The distribution of radioactivity in association with sympathetic nerve terminals and intraneuronal organelles 30 min after the administration of tritiated norepinephrine (NE-3H) was studied by electron microscope radioautography with recently developed quantitative methods of analysis reported in the accompanying paper (Salpeter et al., 1969). Nerves from the pineal body and the adrenal capsule were examined. It was found that nerve terminals containing vesicles were heavily labeled. (These terminals were not necessarily in contact with some innervated structure.) There was no selective labeling of either the intraneuronal mitochondria or the relatively small population of large (∼1000 A) dense core granules. Small vesicles (∼500 A), some of which have a dense internal granule, could not be analysed separately because they are closely packed and occupy ∼60% of the volume in terminals. Because of the extensive distribution of these small granular and agranular vesicles in the radioactive terminals, they remain the most likely site for norepinephrine binding. Yet although the vesicles were uniformly distributed within the nerve terminals, it appears that the radioactivity was not. There appeared to be a somewhat higher concentration of radioactivity at the periphery of the nerve terminals than in the center. The usefulness of the method of analysis used in this study for determining the location of bound H3NE pools in the nerve is discussed.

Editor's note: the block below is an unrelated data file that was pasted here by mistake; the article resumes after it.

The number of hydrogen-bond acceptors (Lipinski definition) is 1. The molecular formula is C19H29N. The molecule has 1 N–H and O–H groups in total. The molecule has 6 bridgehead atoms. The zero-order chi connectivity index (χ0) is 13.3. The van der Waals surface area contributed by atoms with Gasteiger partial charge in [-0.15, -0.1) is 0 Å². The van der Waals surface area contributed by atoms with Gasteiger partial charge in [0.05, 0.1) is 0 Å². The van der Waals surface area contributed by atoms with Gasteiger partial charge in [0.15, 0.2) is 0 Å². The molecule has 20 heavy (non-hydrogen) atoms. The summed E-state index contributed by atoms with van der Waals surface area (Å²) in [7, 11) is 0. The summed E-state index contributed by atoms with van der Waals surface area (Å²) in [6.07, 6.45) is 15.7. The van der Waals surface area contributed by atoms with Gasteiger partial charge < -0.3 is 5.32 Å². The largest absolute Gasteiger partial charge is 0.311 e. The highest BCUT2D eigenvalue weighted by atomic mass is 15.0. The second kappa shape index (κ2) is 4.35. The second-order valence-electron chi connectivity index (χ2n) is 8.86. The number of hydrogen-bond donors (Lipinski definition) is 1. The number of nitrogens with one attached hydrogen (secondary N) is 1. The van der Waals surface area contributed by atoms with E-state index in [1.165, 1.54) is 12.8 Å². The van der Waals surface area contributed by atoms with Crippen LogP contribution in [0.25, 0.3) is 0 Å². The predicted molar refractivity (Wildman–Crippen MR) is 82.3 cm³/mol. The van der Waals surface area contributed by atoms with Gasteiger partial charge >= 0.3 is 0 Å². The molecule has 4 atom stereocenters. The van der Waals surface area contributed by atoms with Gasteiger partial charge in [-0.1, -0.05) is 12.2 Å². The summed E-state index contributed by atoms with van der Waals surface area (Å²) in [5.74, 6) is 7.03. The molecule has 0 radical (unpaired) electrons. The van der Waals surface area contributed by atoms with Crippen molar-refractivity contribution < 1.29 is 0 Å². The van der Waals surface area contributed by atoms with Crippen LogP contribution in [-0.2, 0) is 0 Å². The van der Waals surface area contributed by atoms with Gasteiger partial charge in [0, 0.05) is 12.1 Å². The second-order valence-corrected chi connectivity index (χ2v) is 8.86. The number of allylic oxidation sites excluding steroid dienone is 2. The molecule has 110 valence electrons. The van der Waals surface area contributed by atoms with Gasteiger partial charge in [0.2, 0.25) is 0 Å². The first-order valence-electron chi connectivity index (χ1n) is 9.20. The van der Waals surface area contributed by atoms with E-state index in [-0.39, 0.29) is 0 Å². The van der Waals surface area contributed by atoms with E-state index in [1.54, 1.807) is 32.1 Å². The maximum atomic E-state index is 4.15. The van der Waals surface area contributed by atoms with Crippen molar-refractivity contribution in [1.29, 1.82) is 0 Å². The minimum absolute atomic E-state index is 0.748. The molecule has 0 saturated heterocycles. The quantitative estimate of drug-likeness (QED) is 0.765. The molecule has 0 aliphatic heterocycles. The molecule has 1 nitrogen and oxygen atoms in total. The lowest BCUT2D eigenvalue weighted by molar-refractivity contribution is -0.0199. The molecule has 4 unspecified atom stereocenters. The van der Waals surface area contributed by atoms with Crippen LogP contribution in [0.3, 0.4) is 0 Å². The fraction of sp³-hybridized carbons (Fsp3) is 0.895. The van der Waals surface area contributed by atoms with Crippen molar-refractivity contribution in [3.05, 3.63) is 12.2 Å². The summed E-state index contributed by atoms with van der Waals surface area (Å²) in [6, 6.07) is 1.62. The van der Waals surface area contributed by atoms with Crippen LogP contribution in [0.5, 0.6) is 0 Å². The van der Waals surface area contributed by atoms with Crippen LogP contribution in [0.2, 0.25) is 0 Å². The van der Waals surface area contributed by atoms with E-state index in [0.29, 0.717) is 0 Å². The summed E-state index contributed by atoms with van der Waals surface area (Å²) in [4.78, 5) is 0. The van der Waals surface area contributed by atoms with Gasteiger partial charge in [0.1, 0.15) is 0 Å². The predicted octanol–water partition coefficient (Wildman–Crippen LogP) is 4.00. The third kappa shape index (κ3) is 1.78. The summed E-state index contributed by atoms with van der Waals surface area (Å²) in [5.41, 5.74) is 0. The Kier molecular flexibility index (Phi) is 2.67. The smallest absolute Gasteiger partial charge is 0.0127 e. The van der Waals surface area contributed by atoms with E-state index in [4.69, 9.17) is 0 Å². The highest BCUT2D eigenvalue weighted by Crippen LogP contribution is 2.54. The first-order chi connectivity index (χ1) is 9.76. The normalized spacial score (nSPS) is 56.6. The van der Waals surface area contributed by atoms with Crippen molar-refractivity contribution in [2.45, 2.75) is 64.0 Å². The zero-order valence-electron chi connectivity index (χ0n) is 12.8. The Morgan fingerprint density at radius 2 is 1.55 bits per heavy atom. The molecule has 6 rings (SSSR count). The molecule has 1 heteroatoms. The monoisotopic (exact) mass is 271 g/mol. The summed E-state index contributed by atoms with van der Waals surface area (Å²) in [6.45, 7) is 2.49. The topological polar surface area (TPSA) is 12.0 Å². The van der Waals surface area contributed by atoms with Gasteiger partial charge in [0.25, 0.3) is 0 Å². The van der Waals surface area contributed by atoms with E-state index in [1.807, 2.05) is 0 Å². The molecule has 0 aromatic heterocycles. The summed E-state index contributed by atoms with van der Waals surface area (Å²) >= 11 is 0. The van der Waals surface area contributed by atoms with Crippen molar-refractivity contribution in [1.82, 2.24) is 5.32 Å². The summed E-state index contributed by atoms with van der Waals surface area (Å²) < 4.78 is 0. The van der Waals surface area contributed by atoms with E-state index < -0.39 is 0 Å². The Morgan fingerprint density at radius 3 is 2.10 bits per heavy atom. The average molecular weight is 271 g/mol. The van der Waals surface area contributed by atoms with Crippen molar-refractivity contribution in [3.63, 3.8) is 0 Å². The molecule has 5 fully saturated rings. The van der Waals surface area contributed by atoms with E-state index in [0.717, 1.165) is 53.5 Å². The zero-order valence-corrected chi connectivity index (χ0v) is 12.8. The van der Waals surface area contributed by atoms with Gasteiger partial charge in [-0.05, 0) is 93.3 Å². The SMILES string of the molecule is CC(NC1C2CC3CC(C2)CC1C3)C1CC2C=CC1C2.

This content is only available as a PDF.